Warning: The following advise is for advanced paid search marketers only. Attempting to implement this strategy prematurely can result in losing your shirt (and maybe even your job or small business).
One of the things I’ve always found fascinating is the contrast between how paid search budgets are managed by smaller businesses and how they’re managed at the enterprise level.
Small business owners very cost conscious, and for good reason, since their cash flow and credit is typically limited. Therefore, many small business paid search programs are focused on not exceeding budget caps. This often results in paid search programs that develop a bit of tunnel vision in that the main goal becomes getting the maximum number of relevant paid search clicks possible within a given spend budget. So for example, if a company determines that the most they can spend per day is $100, the paid search program is focused on getting the most clicks possible for that $100 expenditure.
That can actually work fairly well to a certain extent, but it’s very different than what typically occurs at the enterprise level.
Enterprise brands that focus on direct response (e.g. lead generation, e-commerce, or trackable brick-and-mortar sales) tend to spend much less time (if any) adhering to a hard budget cap. Instead, they typically take a much more financially nuanced approach.
For starters, enterprise paid search channels (along with most if not all other channels) are viewed through the lens of both historical performance trends and forecasting future performance. In other words, these companies have a very strong grasp on how quickly the program is growing year-over-year and they attempt to use that historical trend data along with other variables to predict how much growth will occur future. So for example, if the company made $50,000,000 in 2009 and $55,000,000 in 2010 and $60,500,000 in 2011, then the company knows that the program has grown by 10% year-over-year for two years in a row. It can now use that information to figure out the amount of growth it should see in 2012.
But that’s really just the tip of the iceberg. These companies will perform similar financial analysis on the spend side of the ledger. In other words, they’ll take steps to understand how much money was spent in prior years and use that to figure out how much should be spent moving forward.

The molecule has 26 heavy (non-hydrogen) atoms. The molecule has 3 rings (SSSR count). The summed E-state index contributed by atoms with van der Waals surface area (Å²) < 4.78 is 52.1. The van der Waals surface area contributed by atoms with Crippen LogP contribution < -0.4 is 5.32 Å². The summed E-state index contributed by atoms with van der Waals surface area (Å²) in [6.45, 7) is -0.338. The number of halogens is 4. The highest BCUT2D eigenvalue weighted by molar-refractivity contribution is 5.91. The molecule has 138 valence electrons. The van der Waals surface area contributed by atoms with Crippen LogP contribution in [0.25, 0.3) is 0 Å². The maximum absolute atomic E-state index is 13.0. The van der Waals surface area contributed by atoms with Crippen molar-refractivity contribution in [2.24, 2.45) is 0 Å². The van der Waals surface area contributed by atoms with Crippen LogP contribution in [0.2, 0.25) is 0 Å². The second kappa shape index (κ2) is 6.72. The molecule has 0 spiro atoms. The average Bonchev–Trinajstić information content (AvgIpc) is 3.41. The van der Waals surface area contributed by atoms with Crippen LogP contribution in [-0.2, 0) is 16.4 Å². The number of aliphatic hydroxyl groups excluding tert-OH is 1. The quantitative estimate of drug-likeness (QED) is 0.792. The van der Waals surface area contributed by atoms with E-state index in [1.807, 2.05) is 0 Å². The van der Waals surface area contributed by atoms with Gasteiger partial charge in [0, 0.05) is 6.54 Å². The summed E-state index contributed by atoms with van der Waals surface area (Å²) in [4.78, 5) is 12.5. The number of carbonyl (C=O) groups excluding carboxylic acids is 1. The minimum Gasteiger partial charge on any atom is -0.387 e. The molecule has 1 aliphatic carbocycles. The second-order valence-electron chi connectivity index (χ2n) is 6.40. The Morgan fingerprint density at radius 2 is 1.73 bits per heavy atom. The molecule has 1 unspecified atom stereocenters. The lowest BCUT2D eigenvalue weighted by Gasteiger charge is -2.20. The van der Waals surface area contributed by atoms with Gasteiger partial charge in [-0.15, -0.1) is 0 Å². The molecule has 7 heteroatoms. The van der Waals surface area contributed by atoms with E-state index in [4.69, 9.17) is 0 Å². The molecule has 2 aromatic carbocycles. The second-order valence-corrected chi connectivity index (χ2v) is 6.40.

And this naturally leads to the concepts like efficiency and and the point of diminishing returns.
If you know how much you’ve spent and made in prior years (this is year-over-year analysis is often broken down by month) you can figure out how efficient your spend has been (e.g. you made $5 for every $1 you spent) and you can use that information to try and peg the optimal spend allocation and corresponding efficiency level moving forward
This is easier said than done because there are a lot of variables that can impact how your paid search program performs (competitive bidding, conversion rate fluctuations, product assortment, public relations and customer service issues, economic factors, etc.) but the goal is to try and figure out an efficiency level that allows you to make a healthy net profit while also ensuring that you have maximum share of voice (another important metric that many smaller businesses overlook) and grab the maximum amount of revenue available for the given time period.
I know from experience that overestimating how your program is going to perform (e.g. overestimating how increasing spend will impact your efficiency) can result in going beyond the point of diminishing returns and essentially wasting a lot of money. Large organizations can easily absorb this cost because it’s typically a drop in the bucket in the grand scheme of things and can actually help improve future forecasting.
Small businesses typically don’t have the same luxury.
That said, if you do have a bit of a cushion and are looking to take your paid search advertising strategy to the next level, I encourage you to look into the concepts I’ve outlined above. Doing so will help you ensure that you’re not leaving money on the table.